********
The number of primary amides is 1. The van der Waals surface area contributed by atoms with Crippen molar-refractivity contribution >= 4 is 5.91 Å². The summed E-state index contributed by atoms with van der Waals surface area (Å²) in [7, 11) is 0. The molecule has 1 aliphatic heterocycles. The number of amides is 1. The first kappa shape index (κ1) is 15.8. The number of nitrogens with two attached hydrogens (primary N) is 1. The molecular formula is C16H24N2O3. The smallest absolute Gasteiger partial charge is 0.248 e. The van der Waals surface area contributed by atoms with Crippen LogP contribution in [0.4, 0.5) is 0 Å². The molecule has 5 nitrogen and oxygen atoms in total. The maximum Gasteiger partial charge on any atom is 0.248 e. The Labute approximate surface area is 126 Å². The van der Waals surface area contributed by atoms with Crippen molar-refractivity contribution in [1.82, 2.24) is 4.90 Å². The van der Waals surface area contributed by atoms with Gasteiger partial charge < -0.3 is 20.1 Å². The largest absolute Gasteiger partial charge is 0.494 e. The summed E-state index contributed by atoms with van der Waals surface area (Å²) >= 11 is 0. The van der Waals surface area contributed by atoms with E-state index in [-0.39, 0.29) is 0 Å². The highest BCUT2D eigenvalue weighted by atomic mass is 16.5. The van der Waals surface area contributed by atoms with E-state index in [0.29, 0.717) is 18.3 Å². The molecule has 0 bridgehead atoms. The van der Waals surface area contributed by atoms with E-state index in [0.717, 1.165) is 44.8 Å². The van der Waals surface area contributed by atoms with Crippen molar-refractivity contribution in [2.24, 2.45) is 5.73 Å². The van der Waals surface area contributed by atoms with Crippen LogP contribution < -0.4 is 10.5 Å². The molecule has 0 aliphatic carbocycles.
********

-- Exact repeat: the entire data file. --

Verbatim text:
The number of primary amides is 1. The van der Waals surface area contributed by atoms with Crippen molar-refractivity contribution >= 4 is 5.91 Å². The summed E-state index contributed by atoms with van der Waals surface area (Å²) in [7, 11) is 0. The molecule has 1 aliphatic heterocycles. The number of amides is 1. The first kappa shape index (κ1) is 15.8. The number of nitrogens with two attached hydrogens (primary N) is 1. The molecular formula is C16H24N2O3. The smallest absolute Gasteiger partial charge is 0.248 e. The van der Waals surface area contributed by atoms with Crippen LogP contribution in [0.4, 0.5) is 0 Å². The molecule has 5 nitrogen and oxygen atoms in total. The maximum Gasteiger partial charge on any atom is 0.248 e. The Labute approximate surface area is 126 Å². The van der Waals surface area contributed by atoms with Crippen molar-refractivity contribution in [1.82, 2.24) is 4.90 Å². The van der Waals surface area contributed by atoms with Gasteiger partial charge < -0.3 is 20.1 Å². The largest absolute Gasteiger partial charge is 0.494 e. The summed E-state index contributed by atoms with van der Waals surface area (Å²) >= 11 is 0. The van der Waals surface area contributed by atoms with E-state index in [-0.39, 0.29) is 0 Å². The highest BCUT2D eigenvalue weighted by atomic mass is 16.5. The van der Waals surface area contributed by atoms with E-state index in [0.29, 0.717) is 18.3 Å². The molecule has 0 bridgehead atoms. The van der Waals surface area contributed by atoms with E-state index in [0.717, 1.165) is 44.8 Å². The van der Waals surface area contributed by atoms with Crippen molar-refractivity contribution in [2.24, 2.45) is 5.73 Å². The van der Waals surface area contributed by atoms with Crippen LogP contribution < -0.4 is 10.5 Å². The molecule has 0 aliphatic carbocycles.